After leaving school he carried out a number of odd jobs. He worked the gate at The Boulevard during Hull FC matches, helped out at Hull’s pig market and even tried his hand at being a gardener.
Lee was a regular at the Victoria pub in Anlaby Road which was almost opposite his home in Cavill Place. He became known to many as “Daft Peter” – an innocuous nickname given to a seemingly harmless teen.
But little did people realise that Lee had already committed his first arson attack in 1973 at the age of just 13 – and it wasn’t until 1979 that the true horror of his crimes were uncovered.
A six-year wave of terror
Lee was arrested after a fire at a house in Selby Street, west Hull on December 4, 1979. The blaze killed three brothers – Charles, Peter and Paul Hastie, who were 15, 12 and eight, respectively.
The boys’ mother Edith survived after being rescued by Charles who pushed her out of an upstairs window. Her other son, Thomas, 15, managed to survive after escaping through a window in the back bedroom.
Fortunately for Mrs Hastie her other three daughters were staying with relatives that night. Her husband, Tommy Hastie, was in prison.
On the lookout for potential suspects, police interviewed a number of teenagers, including Lee who volunteered to be questioned about the fire.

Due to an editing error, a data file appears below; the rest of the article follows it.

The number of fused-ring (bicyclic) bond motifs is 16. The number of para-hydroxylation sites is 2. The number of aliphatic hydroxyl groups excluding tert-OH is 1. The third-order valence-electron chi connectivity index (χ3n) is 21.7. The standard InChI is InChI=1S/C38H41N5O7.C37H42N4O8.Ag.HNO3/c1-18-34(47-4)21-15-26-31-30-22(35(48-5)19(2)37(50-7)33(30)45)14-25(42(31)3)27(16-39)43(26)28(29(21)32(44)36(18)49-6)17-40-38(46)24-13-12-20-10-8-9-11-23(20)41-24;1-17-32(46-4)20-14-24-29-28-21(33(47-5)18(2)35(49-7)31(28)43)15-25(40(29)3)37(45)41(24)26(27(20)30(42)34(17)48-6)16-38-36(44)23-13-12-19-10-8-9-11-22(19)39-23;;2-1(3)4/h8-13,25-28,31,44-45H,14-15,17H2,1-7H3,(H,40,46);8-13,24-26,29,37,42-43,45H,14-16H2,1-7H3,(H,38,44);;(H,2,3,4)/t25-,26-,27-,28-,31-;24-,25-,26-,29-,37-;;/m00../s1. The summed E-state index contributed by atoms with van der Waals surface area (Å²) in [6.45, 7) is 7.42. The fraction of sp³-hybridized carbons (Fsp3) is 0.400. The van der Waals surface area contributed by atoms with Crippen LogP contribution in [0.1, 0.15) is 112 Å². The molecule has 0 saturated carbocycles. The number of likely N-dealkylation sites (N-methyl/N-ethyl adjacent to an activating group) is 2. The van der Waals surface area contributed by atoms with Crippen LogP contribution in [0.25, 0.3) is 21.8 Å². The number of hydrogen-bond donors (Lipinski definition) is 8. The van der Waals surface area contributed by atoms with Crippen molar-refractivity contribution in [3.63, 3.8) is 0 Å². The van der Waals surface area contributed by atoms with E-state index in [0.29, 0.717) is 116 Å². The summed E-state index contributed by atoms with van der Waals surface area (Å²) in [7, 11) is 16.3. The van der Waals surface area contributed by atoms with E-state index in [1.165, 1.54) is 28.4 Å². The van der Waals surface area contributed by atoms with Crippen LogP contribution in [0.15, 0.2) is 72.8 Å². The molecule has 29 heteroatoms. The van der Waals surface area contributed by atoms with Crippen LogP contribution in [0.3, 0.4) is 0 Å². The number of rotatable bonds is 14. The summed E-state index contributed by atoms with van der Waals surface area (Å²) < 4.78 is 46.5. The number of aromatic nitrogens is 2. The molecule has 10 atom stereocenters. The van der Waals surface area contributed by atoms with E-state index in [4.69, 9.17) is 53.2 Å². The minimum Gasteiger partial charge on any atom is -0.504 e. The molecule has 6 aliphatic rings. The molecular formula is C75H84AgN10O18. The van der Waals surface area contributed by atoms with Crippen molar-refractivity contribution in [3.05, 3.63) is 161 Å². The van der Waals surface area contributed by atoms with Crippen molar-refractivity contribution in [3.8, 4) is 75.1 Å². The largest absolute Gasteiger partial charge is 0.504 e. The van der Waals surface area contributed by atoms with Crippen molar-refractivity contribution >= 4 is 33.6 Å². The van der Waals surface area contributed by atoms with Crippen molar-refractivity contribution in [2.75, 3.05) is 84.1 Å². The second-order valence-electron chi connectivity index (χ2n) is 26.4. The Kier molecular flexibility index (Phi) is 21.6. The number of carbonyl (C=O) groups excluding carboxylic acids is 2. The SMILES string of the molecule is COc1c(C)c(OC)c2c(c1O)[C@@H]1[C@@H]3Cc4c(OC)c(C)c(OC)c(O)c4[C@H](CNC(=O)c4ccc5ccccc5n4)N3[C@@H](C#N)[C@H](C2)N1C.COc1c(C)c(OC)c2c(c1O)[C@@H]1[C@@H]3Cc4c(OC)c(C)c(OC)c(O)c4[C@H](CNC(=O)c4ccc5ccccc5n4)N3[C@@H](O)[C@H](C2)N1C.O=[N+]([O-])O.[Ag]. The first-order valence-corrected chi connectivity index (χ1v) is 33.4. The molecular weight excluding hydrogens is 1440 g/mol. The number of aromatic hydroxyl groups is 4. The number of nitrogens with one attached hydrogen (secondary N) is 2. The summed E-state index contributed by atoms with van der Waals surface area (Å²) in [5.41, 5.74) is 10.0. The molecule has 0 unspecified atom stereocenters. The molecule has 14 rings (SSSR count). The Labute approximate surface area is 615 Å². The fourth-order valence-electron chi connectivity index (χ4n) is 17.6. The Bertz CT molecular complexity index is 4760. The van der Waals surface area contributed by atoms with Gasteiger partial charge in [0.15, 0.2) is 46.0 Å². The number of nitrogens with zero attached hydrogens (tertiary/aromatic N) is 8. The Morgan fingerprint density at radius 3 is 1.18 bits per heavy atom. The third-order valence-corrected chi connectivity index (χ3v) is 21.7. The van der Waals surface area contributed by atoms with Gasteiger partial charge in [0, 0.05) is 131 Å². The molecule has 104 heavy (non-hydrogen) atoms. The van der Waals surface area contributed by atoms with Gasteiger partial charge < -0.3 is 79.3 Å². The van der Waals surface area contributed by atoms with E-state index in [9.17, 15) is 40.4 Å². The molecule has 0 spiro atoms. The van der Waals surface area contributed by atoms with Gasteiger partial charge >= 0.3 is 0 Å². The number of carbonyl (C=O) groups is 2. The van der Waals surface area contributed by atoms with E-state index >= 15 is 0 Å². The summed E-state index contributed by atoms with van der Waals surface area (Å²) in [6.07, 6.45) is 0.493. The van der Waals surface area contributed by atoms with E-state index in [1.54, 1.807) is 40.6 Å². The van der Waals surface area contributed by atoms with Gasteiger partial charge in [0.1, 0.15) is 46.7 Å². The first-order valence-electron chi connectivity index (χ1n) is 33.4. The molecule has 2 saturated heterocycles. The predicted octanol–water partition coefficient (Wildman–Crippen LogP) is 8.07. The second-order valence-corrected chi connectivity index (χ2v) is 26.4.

He remained at large for another six months before revealing to Detective Superintendent Ron Sagar he had carried out nine arson attacks in Hull from 1973 onwards.
His victims included one-year-old Andrew Edwards, who died after an arson attack in Gorthorpe on the Orchard Park estate in June 1976, and six-year-old Richard Ellerington, killed in a fire in Askew Avenue, west Hull, in June 1973.
Life in an asylum
Lee was detained for life under the Mental Health Act in 1981 and was initially taken to a special hospital in Liverpool before being transferred to Rampton Secure Hospital in Nottinghamshire.
The judge was satisfied that Lee suffers from a psychopathic personality disorder and decided he therefore required treatment in hospital.
Lee’s obsession with fire and fame went hand in hand. He once boasted that his ambition was to “break the Guinness World Record” for serial killers – and only murderous GP Harold Shipman had a greater death toll in Britain.
Lee appeared at Leeds Crown Court in January 1981 and pleaded guilty to manslaughter. He admitted starting 11 fires which led to the deaths of 26 people. His pleas of not guilty to 26 cases of murder were accepted by the Crown on the grounds of diminished responsibility.